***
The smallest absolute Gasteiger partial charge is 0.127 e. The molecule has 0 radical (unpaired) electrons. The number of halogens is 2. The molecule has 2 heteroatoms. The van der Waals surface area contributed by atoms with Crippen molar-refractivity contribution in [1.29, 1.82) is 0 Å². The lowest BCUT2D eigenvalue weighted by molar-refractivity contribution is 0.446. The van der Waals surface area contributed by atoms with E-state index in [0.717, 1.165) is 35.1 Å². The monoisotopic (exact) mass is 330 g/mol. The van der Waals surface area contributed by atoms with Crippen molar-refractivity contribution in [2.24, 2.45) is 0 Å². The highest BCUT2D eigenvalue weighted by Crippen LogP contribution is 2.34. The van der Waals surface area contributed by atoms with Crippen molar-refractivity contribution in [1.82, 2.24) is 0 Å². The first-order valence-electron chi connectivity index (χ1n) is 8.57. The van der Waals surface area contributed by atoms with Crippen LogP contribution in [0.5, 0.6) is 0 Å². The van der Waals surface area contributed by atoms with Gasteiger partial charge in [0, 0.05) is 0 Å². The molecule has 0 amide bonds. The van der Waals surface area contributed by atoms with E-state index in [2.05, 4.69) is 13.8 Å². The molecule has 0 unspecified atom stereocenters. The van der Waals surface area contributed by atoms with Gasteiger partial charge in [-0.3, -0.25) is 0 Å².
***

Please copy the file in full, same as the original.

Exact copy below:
The smallest absolute Gasteiger partial charge is 0.127 e. The molecule has 0 radical (unpaired) electrons. The number of halogens is 2. The molecule has 2 heteroatoms. The van der Waals surface area contributed by atoms with Crippen molar-refractivity contribution in [1.29, 1.82) is 0 Å². The lowest BCUT2D eigenvalue weighted by molar-refractivity contribution is 0.446. The van der Waals surface area contributed by atoms with E-state index in [0.717, 1.165) is 35.1 Å². The monoisotopic (exact) mass is 330 g/mol. The van der Waals surface area contributed by atoms with Crippen molar-refractivity contribution in [2.24, 2.45) is 0 Å². The highest BCUT2D eigenvalue weighted by Crippen LogP contribution is 2.34. The van der Waals surface area contributed by atoms with Crippen molar-refractivity contribution in [1.82, 2.24) is 0 Å². The first-order valence-electron chi connectivity index (χ1n) is 8.57. The van der Waals surface area contributed by atoms with Crippen LogP contribution in [0.5, 0.6) is 0 Å². The van der Waals surface area contributed by atoms with Gasteiger partial charge in [0, 0.05) is 0 Å². The molecule has 0 amide bonds. The van der Waals surface area contributed by atoms with E-state index in [2.05, 4.69) is 13.8 Å². The molecule has 0 unspecified atom stereocenters. The van der Waals surface area contributed by atoms with Gasteiger partial charge in [-0.3, -0.25) is 0 Å².